Locke and Latham’s Goal Setting Theory

Locke And Latham’s Goal Setting Theory-Min

What is Goal Setting? Why is Goal Setting important? What are the 5 principles of Locke and Latham’s Goal Setting Theory? How do you achieve Improved Success and Higher Motivation by using Locke and Latham’s Goal Setting Theory? How do you motivate Your Team towards overcoming complex tasks?

You have to set goals that are Almost Out Of Reach. If you set a Goal that is Attainable Without Much Work or Thought, you are stuck with something BELOW Your True Talent and Potential.

Steve Garvey

Dear Reader, welcome to another article about another exciting subject, only here at Project Cubicle. As Team Cubicle, we hope you are utilising and applying the knowledge we share with you in our articles to your daily and business lives, meanwhile achieving gigantic self-growth.

In our articles, we aim to bring you hundreds of techniques that are applied in both business and daily fields to help achieve continous improvement, self-realization, personal and organizational growth, that will step by step lead you towards Success.

Today, we are going to share one of the most critical factors of being successful, that is Setting The Right Goal, before even beginning to make any effort.

And with that, let us linger no more and dive right in.

Locke and Latham’s Goal Setting Theory


In our previous articles, we have discussed the importance of having a Road Map in our hands before we even begin our passage.

It is crucial and vital to know:

Where are we going and Why?

What will that journey let us unveil or acquire?

What will we gain out of that experience? What do we intend to gain?

In other words,

What is Our Objective in moving towards This Destination and Not the Other?

And one more thing:

Is Our Objective Motivating Enough to Keep Us On The Way?

And that is what Locke and Latham realised and were inspired to create the infamous, Locke and Latham’s Goal Setting Theory. They saw 5 different characteristics to help aiming Better Goals, and therefore IMPROVED SUCCESS.

5 Principles of Locke and Latham’s Goal Setting Theory

These Characteristics were:

  • Clarity
  • Challenge
  • Commitment
  • Feedback


  • Complexity

We will discover the reason why we have separated the 5th Principle of Locke and Latham’s Goal Setting Theory below.

Long Term Goal Achievement Provides Higher Motivation.

One more time.

Long Term Goal Achievement Provides Higher Motivation.

This phrase is a bit general, isn’t it?

Who does long term goal achievement provide higher motivation?

Where and when does this process take place?

What is the achievement?

And what Locke and Latham realized was exactly this.

1. Clarity

In order for a Goal to be understood by not just the employees or Team Members, and instead anyone, it should be specific and simple.



“Increase the weekly profit in Market A by 4% from 3% in 4 weeks.”

Now the employee or the person knows exactly what to do and until when.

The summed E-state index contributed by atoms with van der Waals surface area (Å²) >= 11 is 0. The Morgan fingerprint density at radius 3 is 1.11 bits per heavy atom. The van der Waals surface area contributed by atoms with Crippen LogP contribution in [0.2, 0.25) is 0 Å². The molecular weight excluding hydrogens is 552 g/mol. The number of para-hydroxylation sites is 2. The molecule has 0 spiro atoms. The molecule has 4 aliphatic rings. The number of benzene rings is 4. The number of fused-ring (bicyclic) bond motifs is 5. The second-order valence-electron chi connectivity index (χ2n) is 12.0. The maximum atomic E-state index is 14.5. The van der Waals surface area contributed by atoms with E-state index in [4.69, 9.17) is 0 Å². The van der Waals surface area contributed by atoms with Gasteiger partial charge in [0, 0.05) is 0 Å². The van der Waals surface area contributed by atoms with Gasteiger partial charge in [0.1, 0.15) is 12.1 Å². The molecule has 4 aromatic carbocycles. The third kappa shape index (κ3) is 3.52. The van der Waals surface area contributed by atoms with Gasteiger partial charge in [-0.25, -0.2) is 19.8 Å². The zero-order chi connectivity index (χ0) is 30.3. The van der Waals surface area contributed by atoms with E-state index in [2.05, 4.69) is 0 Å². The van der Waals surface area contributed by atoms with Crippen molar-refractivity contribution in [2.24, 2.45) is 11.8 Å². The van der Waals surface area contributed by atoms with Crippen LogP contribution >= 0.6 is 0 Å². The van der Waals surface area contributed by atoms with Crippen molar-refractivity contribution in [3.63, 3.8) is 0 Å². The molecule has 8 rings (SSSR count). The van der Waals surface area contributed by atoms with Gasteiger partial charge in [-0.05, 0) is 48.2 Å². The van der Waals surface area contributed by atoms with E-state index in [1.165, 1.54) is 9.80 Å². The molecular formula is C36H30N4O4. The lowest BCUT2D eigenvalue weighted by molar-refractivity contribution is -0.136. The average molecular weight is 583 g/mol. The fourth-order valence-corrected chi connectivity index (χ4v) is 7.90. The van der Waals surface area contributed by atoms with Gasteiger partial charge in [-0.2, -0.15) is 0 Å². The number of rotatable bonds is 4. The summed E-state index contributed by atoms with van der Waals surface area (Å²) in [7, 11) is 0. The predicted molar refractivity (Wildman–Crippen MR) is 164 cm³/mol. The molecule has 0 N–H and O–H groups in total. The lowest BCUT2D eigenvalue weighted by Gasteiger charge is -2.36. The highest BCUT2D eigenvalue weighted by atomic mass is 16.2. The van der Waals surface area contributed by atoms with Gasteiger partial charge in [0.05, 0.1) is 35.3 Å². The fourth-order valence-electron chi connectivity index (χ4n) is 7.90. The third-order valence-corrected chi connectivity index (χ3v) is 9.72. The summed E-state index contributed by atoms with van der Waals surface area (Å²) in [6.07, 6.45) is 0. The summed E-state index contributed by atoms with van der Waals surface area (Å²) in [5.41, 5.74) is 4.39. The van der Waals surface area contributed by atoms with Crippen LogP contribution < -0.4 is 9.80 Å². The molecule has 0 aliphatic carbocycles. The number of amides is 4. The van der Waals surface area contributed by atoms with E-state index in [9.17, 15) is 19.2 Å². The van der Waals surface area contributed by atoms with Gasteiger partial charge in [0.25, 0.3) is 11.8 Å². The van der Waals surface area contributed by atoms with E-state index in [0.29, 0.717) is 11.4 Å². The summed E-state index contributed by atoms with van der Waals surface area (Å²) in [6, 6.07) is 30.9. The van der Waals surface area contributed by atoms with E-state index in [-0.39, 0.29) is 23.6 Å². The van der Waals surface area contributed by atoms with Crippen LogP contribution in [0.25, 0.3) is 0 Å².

What motivates the employee towards achieving this goal?

The Employee has to figure out the means to do so, meaning its “How?”.

How will they increase the weekly profit in Market A by 4% from 3% in 4 weeks?

And the Brainstorming begins.

At this moment, what intrigues the employee is the Challenge. And Challenge is the 2nd Principle of Locke and Latham’s Goal Setting Theory.

2. Challenge

If the goal had been to “increase the weekly profit in Market A, B, and C by 10% from 3%  in 4 weeks”, it would intimidate the Employee. The Employee would be anxious as in not to fail, however still would have insecurities about the given task and not being able to make it in the given time. That goal would have been over-challenging.

The secret is keeping the challenge at the right amount. The Employees need to know that their goal is valuable and not just random, their goals should also give the feeling of “(it was difficult but..) I made it!

You are familiar with that feeling: The Sweet Taste of Success should not cost a handful amount of Pain.

Although still, the goal should be worth of wanting to see the results, in other words achieving it.  Easy goals may not create enough motivation and result in decreasing the drive of Team’s Momentum.


3. Commitment

Why should the Employees stay committed to that specific goal? If they do not individually accept and believe in the worth of the goal, they will not do their best to achieve it. For an instance some individuals are more motivated when they are given the exact list of tasks that inform them about what they should do, however if the employee is motivated by having more space to put themselves in, they might be more eager to achieve the goal if they can define the goal themselves.

Because they embrace the task so innately, they get more committed and in conclusion more motivated to achieve the goal themselves.

In summary:

Commitment + Their Commitment = Increased Motivation

And this is achieved by either the manager assigning the goal with a rationale, or setting the goals in collaboration with the Team Members so that a dictatorship does not occur.